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Mol Cell. 2018 Oct 4;72(1):84-98.e9. doi: 10.1016/j.molcel.2018.08.019. Epub 2018 Sep 13.

Phosphorylation of the Ribosomal Protein RPL12/uL11 Affects Translation during Mitosis.

Author information

1
Max Delbrück Center for Molecular Medicine, Robert-Rössle-Str. 10, 13092 Berlin, Germany; Department of Molecular and Cellular BioAnalysis, Kyoto University, 606-8501 Kyoto, Japan. Electronic address: imami.koshi.3z@kyoto-u.ac.jp.
2
Max Delbrück Center for Molecular Medicine, Robert-Rössle-Str. 10, 13092 Berlin, Germany.
3
Department of Molecular and Cellular BioAnalysis, Kyoto University, 606-8501 Kyoto, Japan.
4
Max Delbrück Center for Molecular Medicine, Robert-Rössle-Str. 10, 13092 Berlin, Germany; IRI Life Sciences, Institute für Biologie, Humboldt Universität zu Berlin, Philippstraße 13, 10115 Berlin, Germany.
5
Max Delbrück Center for Molecular Medicine, Robert-Rössle-Str. 10, 13092 Berlin, Germany; Charité-Universitätsmedizin Berlin, 10117 Berlin, Germany. Electronic address: matthias.selbach@mdc-berlin.de.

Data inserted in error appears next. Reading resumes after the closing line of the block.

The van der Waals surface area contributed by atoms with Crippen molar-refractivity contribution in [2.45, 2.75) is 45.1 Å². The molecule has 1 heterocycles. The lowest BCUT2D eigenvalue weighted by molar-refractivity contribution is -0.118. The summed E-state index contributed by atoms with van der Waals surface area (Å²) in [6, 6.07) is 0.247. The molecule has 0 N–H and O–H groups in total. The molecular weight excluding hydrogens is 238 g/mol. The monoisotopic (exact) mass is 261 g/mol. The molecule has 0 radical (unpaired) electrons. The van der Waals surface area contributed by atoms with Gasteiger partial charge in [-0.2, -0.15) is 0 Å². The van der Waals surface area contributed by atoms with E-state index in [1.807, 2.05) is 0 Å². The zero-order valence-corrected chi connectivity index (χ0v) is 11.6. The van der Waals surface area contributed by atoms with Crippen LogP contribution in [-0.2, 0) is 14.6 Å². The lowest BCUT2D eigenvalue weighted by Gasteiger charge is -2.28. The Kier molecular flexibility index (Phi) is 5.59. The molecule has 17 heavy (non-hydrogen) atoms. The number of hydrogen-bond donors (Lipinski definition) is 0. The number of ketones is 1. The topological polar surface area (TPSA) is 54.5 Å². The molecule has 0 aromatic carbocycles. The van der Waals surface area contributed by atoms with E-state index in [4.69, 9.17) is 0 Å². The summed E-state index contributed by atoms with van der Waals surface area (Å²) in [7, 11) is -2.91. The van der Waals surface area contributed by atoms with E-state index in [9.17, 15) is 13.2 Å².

Abstract

Emerging evidence indicates that heterogeneity in ribosome composition can give rise to specialized functions. Until now, research mainly focused on differences in core ribosomal proteins and associated factors. The effect of posttranslational modifications has not been studied systematically. Analyzing ribosome heterogeneity is challenging because individual proteins can be part of different subcomplexes (40S, 60S, 80S, and polysomes). Here we develop polysome proteome profiling to obtain unbiased proteomic maps across ribosomal subcomplexes. Our method combines extensive fractionation by sucrose gradient centrifugation with quantitative mass spectrometry. The high resolution of the profiles allows us to assign proteins to specific subcomplexes. Phosphoproteomics on the fractions reveals that phosphorylation of serine 38 in RPL12/uL11, a known mitotic CDK1 substrate, is strongly depleted in polysomes. Follow-up experiments confirm that RPL12/uL11 phosphorylation regulates the translation of specific subsets of mRNAs during mitosis. Together, our results show that posttranslational modification of ribosomal proteins can regulate translation.

KEYWORDS:

RNA; cell cycle; mitosis; phosphoproteomics; phosphorylation; protein-protein interaction; proteomics; ribosome; ribosome heterogeneity; translation

PMID:
30220558
DOI:
10.1016/j.molcel.2018.08.019
[Indexed for MEDLINE]
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